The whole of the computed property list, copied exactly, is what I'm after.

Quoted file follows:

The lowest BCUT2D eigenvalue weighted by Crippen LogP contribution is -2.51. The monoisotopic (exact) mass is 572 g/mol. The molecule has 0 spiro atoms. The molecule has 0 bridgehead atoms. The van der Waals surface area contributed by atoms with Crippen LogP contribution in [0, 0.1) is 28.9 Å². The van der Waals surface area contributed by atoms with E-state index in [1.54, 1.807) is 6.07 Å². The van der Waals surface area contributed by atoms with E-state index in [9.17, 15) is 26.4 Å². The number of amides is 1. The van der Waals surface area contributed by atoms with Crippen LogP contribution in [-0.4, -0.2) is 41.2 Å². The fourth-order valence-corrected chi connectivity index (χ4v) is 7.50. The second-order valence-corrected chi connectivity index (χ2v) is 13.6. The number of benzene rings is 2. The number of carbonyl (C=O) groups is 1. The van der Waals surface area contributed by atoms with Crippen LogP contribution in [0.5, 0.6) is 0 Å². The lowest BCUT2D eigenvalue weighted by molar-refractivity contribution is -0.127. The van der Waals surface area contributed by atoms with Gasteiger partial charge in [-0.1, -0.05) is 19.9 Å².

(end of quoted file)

The lowest BCUT2D eigenvalue weighted by Crippen LogP contribution is -2.51. The monoisotopic (exact) mass is 572 g/mol. The molecule has 0 spiro atoms. The molecule has 0 bridgehead atoms. The van der Waals surface area contributed by atoms with Crippen LogP contribution in [0, 0.1) is 28.9 Å². The van der Waals surface area contributed by atoms with E-state index in [1.54, 1.807) is 6.07 Å². The van der Waals surface area contributed by atoms with E-state index in [9.17, 15) is 26.4 Å². The number of amides is 1. The van der Waals surface area contributed by atoms with Crippen LogP contribution in [-0.4, -0.2) is 41.2 Å². The fourth-order valence-corrected chi connectivity index (χ4v) is 7.50. The second-order valence-corrected chi connectivity index (χ2v) is 13.6. The number of benzene rings is 2. The number of carbonyl (C=O) groups is 1. The van der Waals surface area contributed by atoms with Crippen LogP contribution in [0.5, 0.6) is 0 Å². The lowest BCUT2D eigenvalue weighted by molar-refractivity contribution is -0.127. The van der Waals surface area contributed by atoms with Gasteiger partial charge in [-0.1, -0.05) is 19.9 Å².